What can be fairly stated, unless your are seated around the ritual bonfire of a desert peyote festival, is that dreams are merely a consequence of our brain’s inability to wind down.  The mind is a sort of flywheel, buzzing with its own inertia, and even when the cerebellum puts the body to rest, the cerebrum is still spinning, neurons firing, neural networks aglow.  How dreams develop and how they are controlled, however, is and shall for now remain, a mystery to sell books with.

But it seems apparent that this all-important facet of our consciousness has taken up residence in a vestigial phase of sleep, the REM period.  While it is true that reptiles experience REM-type brain-waves, in lieu of slow-wave sleep, they don’t generally move their eyes - which some researchers have speculated means they aren’t dreaming by our standards, only sleeping with REM-type, or reptilian, lightness.

In contrast, mammals, who possess more highly developed cerebrums, do experience eye movement during their REM-type sleep stage, suggesting that with more cerebrum, comes more psychological baggage, and thus more use for dreaming.  It is a fascinating prospect, though a fairly distressing one, to think that our loyal dogs and cats, so seemingly carefree, are actually working out their problems while they sleep, as surely as we are sorting through our own subconscious’ dirty laundry.

Some support for this whole specious construction can also be found in a simple correlation between mammalian brain size, the time it takes to achieve REM sleep, and the time spent there.  From field mouse to elephant, as a rule, the smaller the mammal, the shorter the sleep-cycle, and the briefer the REM stage.  Our average sleep-cycle time of ninety minutes falls near the top of the chart, as one of the longest, since it is our relative cerebrum size that differentiates us from the rest of the animal kingdom.  Only whales and elephants take longer to reach REM sleep.

Part of the explanation for this little detail may lie in the typical habits of small-brained mammals.  A mouse, for example, must spend his entire waking period moving, to forage for food, build his nest, socialize with other mice...  and then, to save himself the trouble tomorrow, he must hurry up and conserve his strength.  For this, he sleeps.  A mouse, with not much cerebrum for higher thinking, simply doesn’t have any use for standing still and thinking.  Therefore, when the mouse sleeps, his primary goal is to replenish and conserve his hard-won energy, and of course to keep from being eaten.  His conscience, being miniscule, doesn’t require much time to clear.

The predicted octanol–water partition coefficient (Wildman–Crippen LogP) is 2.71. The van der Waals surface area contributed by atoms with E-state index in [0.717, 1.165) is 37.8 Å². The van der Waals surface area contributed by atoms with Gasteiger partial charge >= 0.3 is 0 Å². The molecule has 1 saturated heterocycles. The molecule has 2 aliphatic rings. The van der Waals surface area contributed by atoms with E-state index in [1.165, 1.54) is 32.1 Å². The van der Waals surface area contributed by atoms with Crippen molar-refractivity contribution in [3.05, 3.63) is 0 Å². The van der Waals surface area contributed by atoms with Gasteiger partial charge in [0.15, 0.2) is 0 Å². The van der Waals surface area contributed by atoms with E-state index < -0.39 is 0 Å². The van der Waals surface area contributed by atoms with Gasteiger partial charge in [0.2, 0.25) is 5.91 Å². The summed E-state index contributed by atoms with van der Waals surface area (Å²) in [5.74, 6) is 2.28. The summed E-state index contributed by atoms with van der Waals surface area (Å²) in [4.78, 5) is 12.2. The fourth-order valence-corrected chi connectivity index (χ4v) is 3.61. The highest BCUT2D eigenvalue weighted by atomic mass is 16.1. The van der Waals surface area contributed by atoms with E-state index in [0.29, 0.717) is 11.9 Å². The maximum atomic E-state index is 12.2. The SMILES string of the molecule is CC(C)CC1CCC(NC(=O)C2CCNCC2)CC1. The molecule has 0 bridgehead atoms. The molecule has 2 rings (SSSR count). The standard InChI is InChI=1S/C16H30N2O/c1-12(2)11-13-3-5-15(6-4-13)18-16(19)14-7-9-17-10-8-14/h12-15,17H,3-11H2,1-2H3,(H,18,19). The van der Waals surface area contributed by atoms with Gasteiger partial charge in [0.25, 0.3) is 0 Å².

For my own part, unlike the mouse, I can testify to the pleasure a human can take in sitting still and doing nothing.  Thanks to the composition of our brain, and the invention of the hammock, I am able to conserve my energy, and replenish my physic, even while I am awake.  Our energy is much less precious - and yet our cerebrum is far more active.  In this case, our cerebrum is analogous to the incessant motility of the mouse, and while we are able to rest our bodies while we are awake, it is impossible to shut down our noodle.  We fret even while we watch the sun set.  Only in slumber can our conscience recoup, and it utilizes the REM stage for this high purpose, bequeathed to us by our scaly forebears.

This is a great and teetering hypothesis, but in many ways a satisfactory one.  It leaves no shortage of unanswered questions, open ends, and possibilities for revision, but it does unify the strange behavior of a large limb of the evolutionary bush.  To go through all the trouble of developing higher life forms, and then to have them spend such a great portion of their time in a torpor upon lumpy mattresses is simply too much of a contradiction to leave unexamined.  By the time a fellow is seventy, he will have slept 200,000 hours away - a not insignificant prelude to death.  So it had either better be immensely pleasurable, or utterly necessary.


And the efforts of a century’s worth of entrepreneurs to wean themselves away from sleep have thus far proved fruitless.  Prior to the age of electric light, nobody made much effort at eliminating sleep from their schedule.  But ever since, it has been a cottage industry for those who would improve the lot of humanity, night and day.  I would frankly have this industry outlawed, as they do nothing but worry those of us who want to sleep but feel guilty for it, and wear everybody else out needlessly, by taking away something they have needed for three billion years.